The Tennessee Historical Commission, the state agency that is designated as the State Historic Preservation Office, Friday announced the addition of five properties to the National Register of Historic Places. They include a log building, two commercial buildings in Memphis and two churches.
“Tennessee has a tremendous inheritance of important historic places that are highlighted by the diversity of these recent National Register listings,” said State Historic Preservation Officer and
Executive Director Patrick McIntyre.
The sites recently added to the National Register of Historic Places are:
Laurel Springs Primitive Baptist Church (Cosby vicinity – Cocke County)
The 1914 Laurel Springs Primitive Baptist Church is located on the north side of Laurel Springs Road about three miles south of the community of Cosby in southwestern Cocke County. The Great Smoky Mountains National Park is located directly across the road from the church building and borders the south side of Laurel Springs Road for almost its entire length. Situated on a quarter-acre of land, the one-story, one-room frame church building is covered in board and batten wood siding and retains historic two-over-two double-hung wood windows. The interior walls, ceilings and floors are yellow pine. The church is no longer used for services and is privately owned.
Lonesome (Burns – Dickson County)
Lonesome, the William G. and Dicy Austin House, was constructed as a double-pen log building around 1820. Located in Dickson County, the house was modified circa 1890 when the kitchen log pen was removed and replaced with a frame kitchen. Updated with electricity, plumbing and new chinking and daubing, the last major change occurred around 1960 when the front porch was added. In the second decade of the 20th century, the building was no longer used a permanent residence but a retreat for the owners. The property includes the house, a spring box, a cemetery and a modern pavilion. Lonesome is a good example of how a basic settlement-era dwelling evolved into a permanent home, with the changing use of materials and changing uses of interior spaces.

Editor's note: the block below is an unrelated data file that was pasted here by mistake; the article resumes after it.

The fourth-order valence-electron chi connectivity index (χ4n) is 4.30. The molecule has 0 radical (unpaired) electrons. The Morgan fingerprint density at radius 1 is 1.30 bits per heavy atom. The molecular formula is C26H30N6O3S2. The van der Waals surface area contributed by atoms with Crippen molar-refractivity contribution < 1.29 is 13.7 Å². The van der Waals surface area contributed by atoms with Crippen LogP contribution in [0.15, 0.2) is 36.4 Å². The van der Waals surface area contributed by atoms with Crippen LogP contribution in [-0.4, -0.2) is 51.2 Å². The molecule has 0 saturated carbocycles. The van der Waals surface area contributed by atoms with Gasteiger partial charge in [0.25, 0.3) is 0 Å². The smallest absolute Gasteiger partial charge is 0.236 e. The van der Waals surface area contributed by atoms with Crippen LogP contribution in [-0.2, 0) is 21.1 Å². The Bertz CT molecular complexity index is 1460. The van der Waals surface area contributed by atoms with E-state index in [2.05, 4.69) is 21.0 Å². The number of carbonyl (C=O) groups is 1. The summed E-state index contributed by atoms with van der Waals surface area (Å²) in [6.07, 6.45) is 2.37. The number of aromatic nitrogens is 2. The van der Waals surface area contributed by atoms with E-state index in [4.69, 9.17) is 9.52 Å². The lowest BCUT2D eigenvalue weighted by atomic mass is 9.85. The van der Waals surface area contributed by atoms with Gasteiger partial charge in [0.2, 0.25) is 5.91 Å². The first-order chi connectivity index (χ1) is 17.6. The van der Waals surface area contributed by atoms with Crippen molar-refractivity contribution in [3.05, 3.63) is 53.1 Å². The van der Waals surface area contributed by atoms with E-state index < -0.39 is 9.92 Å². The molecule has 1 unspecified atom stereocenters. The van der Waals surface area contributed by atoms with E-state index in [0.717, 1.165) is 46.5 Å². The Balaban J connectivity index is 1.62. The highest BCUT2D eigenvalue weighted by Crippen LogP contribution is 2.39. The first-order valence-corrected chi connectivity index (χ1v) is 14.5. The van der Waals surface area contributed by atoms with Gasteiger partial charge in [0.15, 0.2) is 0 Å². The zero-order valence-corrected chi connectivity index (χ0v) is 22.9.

Christ Church Episcopal (Chattanooga – Hamilton County)
Christ Church Episcopal in Chattanooga is an excellent example of the Gothic Revival style. The brick church is trimmed in stone and was constructed beginning circa 1906. Important elements of the Gothic Revival style are seen in the pointed arch windows, buttresses flanking several sides and the large rose window. Inside, dark molded wood wainscotting, door trim and stairs embellish the sanctuary. About 1929, Ralph Adams Cram, a nationally-known architect who designed many notable Gothic Revival buildings, designed the interior remodeling of the church. Chattanooga architect Louis Bull was the supervising architect for the remodel. The remodel included an impressive arcaded colonnade. In 1957, a brick addition was built at the rear of the church building. Christ Church congregation continues to maintain the church.
Missouri Portland Cement Terminal (Memphis – Shelby County)
Standing 131-feet tall, the nine silos of the Missouri Portland Cement Company were built in Memphis in 1947 to take advantage of the city’s strategic location during the post-WWII construction boom. Memphis was a relatively central location and the cement company built this complex adjacent to the rail line and close to the Wolf River Harbor, which leads to the Mississippi River. Top portions of the silos could hold over 90,000 barrels of Portland Cement. The lower portions of the silos were used for employees’ showers and locker rooms, service department, bagging department and packing department. The Jones-Hettelsater Construction Company was responsible for this efficient design. As barges became larger shippers used the more accessible President’s Island/International Port of Memphis and use of the Missouri Portland Cement Terminal stopped in 1991.
Memphis Overland Company (Memphis – Shelby County)
The Memphis Overland Company building opened in 1917 at the corner of Monroe and Lauderdale on what was then known as Memphis’ Automobile Row. Until 1935, the building was used for automobile sales and servicing first for the Overland brand of cars and later for Cadillac. The two-story brick building sits close to the road, has prominent display windows and classical detailing on the façade, while the back portion of the building is less detailed. It is an example of automobile manufacturing companies constructing showrooms in prominent locations near downtowns to promote the rapidly growing automobile industry – so they could sell more cars. The Memphis Overland Company building shows this trend in its location just outside the central business district. The city’s automobile commerce moved further out on Union Avenue and buildings in the area once known as Automobile Row were abandoned. Today the area is known as the Edge District and is being revitalized with new uses for the historic buildings.
The National Register of Historic Places is the nation’s official list of cultural resources worthy of preservation. It is part of a nationwide program that coordinates and supports efforts to identify, evaluate and protect historic resources. The SHPO administers the program in Tennessee.
For more information or copies of the nominations contact Rebecca Schmitt at Rebecca.email@example.com Copies of the nominations can also be found on the National Register web page.